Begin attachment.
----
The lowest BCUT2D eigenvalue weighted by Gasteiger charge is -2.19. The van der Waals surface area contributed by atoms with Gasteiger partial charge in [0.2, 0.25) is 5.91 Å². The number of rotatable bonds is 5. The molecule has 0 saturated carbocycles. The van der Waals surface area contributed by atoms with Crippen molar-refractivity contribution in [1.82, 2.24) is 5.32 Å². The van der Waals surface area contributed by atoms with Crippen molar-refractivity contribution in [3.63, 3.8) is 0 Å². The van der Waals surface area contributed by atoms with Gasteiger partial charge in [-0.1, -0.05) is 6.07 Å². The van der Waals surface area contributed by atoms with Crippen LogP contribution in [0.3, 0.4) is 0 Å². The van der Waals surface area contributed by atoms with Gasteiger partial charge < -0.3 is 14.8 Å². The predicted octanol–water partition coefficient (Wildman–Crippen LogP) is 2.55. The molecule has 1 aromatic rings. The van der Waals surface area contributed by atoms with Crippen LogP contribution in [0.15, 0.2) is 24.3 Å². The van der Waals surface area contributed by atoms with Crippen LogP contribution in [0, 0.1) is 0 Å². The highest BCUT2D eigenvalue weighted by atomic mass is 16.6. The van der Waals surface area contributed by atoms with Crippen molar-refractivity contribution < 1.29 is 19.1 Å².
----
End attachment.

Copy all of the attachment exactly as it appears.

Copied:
The lowest BCUT2D eigenvalue weighted by Gasteiger charge is -2.19. The van der Waals surface area contributed by atoms with Gasteiger partial charge in [0.2, 0.25) is 5.91 Å². The number of rotatable bonds is 5. The molecule has 0 saturated carbocycles. The van der Waals surface area contributed by atoms with Crippen molar-refractivity contribution in [1.82, 2.24) is 5.32 Å². The van der Waals surface area contributed by atoms with Crippen molar-refractivity contribution in [3.63, 3.8) is 0 Å². The van der Waals surface area contributed by atoms with Gasteiger partial charge in [-0.1, -0.05) is 6.07 Å². The van der Waals surface area contributed by atoms with Crippen LogP contribution in [0.3, 0.4) is 0 Å². The van der Waals surface area contributed by atoms with Gasteiger partial charge < -0.3 is 14.8 Å². The predicted octanol–water partition coefficient (Wildman–Crippen LogP) is 2.55. The molecule has 1 aromatic rings. The van der Waals surface area contributed by atoms with Crippen LogP contribution in [0.15, 0.2) is 24.3 Å². The van der Waals surface area contributed by atoms with Crippen LogP contribution in [0, 0.1) is 0 Å². The highest BCUT2D eigenvalue weighted by atomic mass is 16.6. The van der Waals surface area contributed by atoms with Crippen molar-refractivity contribution < 1.29 is 19.1 Å².